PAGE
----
These days being a CEO is more demanding than ever. In order to be effective, we need to draw from a wide variety of disciplines and demonstrate an array of skills, from strategic thinking and execution to team and relationship-building skills.
One skill that is critical however is financial literacy, since senior executives routinely review financial data with their direct reports – from operations to marketing. Business owners and CEOs may not need to be CPAs or MBAs but they do need to be able to tell the difference between an income statement and a balance sheet. They need to have access to accurate and meaningful reports that they can intelligently use in their decision-making process. What kind of information should those reports contain? It depends on the complexity and size of the organization, but here are a few ideas:
- For each product or service that I provide, what is the true cost?
- What is my gross margin for each?
- What is my break-even volume of sales?
- What is my overhead and how much of it should be allocated to each product/service?
- What is my break-even volume, my profit or loss on a cash basis, my overall liquidity?
- Do I have an accurate process to track cash position and cash reserves, factoring in receivables, payables etc.?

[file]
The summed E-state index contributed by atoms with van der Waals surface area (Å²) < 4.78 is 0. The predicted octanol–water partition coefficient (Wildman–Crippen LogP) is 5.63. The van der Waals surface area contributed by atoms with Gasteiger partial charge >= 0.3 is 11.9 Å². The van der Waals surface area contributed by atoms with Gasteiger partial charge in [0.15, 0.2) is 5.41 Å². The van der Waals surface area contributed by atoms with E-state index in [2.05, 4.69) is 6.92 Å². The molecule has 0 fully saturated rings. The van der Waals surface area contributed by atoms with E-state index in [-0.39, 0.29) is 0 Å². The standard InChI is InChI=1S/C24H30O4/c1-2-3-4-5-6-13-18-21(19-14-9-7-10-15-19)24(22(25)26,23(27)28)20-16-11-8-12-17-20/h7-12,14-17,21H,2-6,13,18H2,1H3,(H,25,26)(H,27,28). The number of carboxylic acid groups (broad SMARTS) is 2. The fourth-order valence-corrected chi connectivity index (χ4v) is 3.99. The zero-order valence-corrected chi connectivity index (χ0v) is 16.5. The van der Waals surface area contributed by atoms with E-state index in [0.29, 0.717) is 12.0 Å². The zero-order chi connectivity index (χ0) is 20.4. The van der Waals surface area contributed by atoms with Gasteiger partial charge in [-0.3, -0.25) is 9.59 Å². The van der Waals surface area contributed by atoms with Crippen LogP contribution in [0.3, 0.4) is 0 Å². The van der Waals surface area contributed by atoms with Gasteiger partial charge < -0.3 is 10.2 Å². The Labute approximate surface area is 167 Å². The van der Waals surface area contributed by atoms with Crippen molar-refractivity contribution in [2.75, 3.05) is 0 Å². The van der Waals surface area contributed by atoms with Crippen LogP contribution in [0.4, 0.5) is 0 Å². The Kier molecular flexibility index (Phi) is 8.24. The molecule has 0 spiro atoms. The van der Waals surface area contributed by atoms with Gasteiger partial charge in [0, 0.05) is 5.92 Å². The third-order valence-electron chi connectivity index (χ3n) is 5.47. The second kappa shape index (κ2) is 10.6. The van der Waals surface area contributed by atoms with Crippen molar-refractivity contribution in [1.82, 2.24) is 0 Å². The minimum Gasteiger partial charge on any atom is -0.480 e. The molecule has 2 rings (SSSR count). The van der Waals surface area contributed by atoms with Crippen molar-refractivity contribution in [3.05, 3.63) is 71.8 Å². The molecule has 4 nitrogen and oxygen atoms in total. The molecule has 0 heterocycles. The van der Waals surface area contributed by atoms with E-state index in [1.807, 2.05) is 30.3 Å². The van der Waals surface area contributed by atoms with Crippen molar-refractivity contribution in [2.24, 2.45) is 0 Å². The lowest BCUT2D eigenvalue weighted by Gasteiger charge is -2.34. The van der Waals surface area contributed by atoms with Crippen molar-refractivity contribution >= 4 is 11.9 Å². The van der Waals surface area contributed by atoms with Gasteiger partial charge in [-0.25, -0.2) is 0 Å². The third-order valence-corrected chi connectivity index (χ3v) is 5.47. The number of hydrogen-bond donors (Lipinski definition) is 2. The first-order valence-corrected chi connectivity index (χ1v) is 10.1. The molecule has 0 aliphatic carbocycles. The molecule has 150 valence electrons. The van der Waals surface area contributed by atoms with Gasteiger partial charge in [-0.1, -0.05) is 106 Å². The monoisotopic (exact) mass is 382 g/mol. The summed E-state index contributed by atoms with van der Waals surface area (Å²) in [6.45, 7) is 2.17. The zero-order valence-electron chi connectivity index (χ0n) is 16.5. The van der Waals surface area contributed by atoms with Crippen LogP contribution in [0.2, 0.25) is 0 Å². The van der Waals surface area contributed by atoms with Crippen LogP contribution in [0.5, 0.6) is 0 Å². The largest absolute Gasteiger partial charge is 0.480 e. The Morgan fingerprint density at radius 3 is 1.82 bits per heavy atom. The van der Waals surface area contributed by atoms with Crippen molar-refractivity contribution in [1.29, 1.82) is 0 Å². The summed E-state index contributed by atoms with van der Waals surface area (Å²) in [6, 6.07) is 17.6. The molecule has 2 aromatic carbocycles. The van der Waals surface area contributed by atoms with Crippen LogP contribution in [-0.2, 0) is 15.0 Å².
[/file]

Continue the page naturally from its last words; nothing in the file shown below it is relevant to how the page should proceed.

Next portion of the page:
The above are just the beginning – there are many more questions that require answers in order for a CEO to be in a position to make an informed decision.
That’s why it’s important to have a CFO that they can trust to be a strategic business partner, someone who can move beyond the role of compliance cop or financial gatekeeper into providing insights that can help a CEO strike a balance between what makes sense from a business perspective and a financial one.
At TEC Canada, we believe that, with any type of leadership, we should always be striving to add to our competencies, no matter where we are in an organization. If you are a senior manager who happens to be a CFO, your skillsets for reducing overhead and managing cash flow are valuable in today’s marketplace, where controlling costs is an important part of increasing profitability. Financial leadership may mean growing beyond the transactional nature of your role into something more broad and strategic. Cultivating broader interests and taking a holistic view will be critical if you wish to reach the top of the leadership ladder.
The bottom line? We are all a work-in-progress and there is no time like the present to take the steps toward developing our own leadership – financial or otherwise.